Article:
However, when the princely state of Kalat acceded to Pakistan on March 27, 1948, under duress, Prince Abdul Karim, the brother of the then Khan of Kalat, Khan Mir Ahmed Yar Khan, took refuge in Afghanistan and waged a guerilla campaign against the fledgling Pakistani state till 1950.
After Pakistan came into existence, it inherited the Durand Line that was opposed by Afghanistan on the ground that there should exist a separate state for the Pashtuns called Pashtunistan. Moreover, Afghanistan also refused to acknowledge the existence of Pakistan and did not vote to admit it into the UN on grounds that the Khyber-Pakhtunkhwa region and Balochistan belonged to them. No Afghan government since 1947 has ever recognised the legitimacy of the Durand Line.
Even the Taliban which was envisaged as a valuable strategic asset by Pakistan refused to do so between 1996 and 2001 when they were the government in Kabul and persist with that position even after returning to power since April 2021 given that that the Taliban is essentially a Pakhtun movement.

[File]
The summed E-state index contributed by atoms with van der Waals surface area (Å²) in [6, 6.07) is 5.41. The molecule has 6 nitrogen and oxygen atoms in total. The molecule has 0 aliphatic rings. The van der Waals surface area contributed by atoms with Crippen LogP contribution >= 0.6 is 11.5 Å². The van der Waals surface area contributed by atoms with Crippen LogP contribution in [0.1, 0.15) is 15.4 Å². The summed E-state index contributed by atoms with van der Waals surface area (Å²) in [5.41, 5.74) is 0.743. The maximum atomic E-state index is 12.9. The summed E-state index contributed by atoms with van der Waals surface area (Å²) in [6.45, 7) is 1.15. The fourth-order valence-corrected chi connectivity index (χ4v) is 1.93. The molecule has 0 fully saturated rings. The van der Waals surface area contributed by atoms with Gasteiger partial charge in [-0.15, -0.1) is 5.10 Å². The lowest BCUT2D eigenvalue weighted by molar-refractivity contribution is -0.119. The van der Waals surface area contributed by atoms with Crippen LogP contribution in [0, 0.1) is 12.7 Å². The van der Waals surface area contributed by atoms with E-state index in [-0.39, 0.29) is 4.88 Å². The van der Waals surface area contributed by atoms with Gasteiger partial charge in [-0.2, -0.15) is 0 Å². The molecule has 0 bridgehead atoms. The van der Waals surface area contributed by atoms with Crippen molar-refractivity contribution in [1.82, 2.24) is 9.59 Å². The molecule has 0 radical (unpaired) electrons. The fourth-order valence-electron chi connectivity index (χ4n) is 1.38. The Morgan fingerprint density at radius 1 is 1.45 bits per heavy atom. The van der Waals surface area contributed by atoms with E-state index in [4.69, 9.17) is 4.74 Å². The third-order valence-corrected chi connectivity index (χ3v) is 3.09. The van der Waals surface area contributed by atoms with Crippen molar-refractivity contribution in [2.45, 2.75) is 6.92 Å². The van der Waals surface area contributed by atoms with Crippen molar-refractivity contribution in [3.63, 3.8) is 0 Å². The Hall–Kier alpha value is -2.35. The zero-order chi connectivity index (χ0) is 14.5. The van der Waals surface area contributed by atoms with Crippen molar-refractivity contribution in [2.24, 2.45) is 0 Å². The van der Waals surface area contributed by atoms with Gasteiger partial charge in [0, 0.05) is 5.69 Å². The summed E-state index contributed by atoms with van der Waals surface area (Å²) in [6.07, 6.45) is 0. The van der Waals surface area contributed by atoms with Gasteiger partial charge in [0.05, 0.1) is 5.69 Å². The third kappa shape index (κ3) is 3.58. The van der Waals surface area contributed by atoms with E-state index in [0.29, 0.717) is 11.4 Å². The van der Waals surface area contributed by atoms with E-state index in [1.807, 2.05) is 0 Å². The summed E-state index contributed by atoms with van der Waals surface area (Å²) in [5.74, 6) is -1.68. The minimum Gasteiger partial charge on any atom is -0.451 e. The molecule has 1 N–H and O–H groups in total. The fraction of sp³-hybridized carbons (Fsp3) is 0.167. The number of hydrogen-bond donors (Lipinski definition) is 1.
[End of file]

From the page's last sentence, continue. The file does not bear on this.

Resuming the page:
The current state of affairs between Pakistan and Afghanistan provides a unique opportunity to India. The Taliban may not be India’s preferred choice but statecraft is on the basis of given reality. How then should India approach that Taliban-controlled territory? Through finetuned calibration.
For starters, letting the Afghan Embassy run by the representatives of the erstwhile regime shut shop in Delhi may not have been the most pragmatic thing to do. It decreased India’s leverage.
India must make its humanitarian assistance to Afghanistan contingent upon the improvement of human dignity indicators in Afghanistan, especially qua its girls and women who are neither being allowed to study nor work, and upon reducing violence by the Taliban against people who served the erstwhile regime.
Above all, India must seriously ask itself the fundamental question: What strategic interests does India have in Afghanistan, given that the graveyard of empires seems all set to claim its latest victim, Pakistan?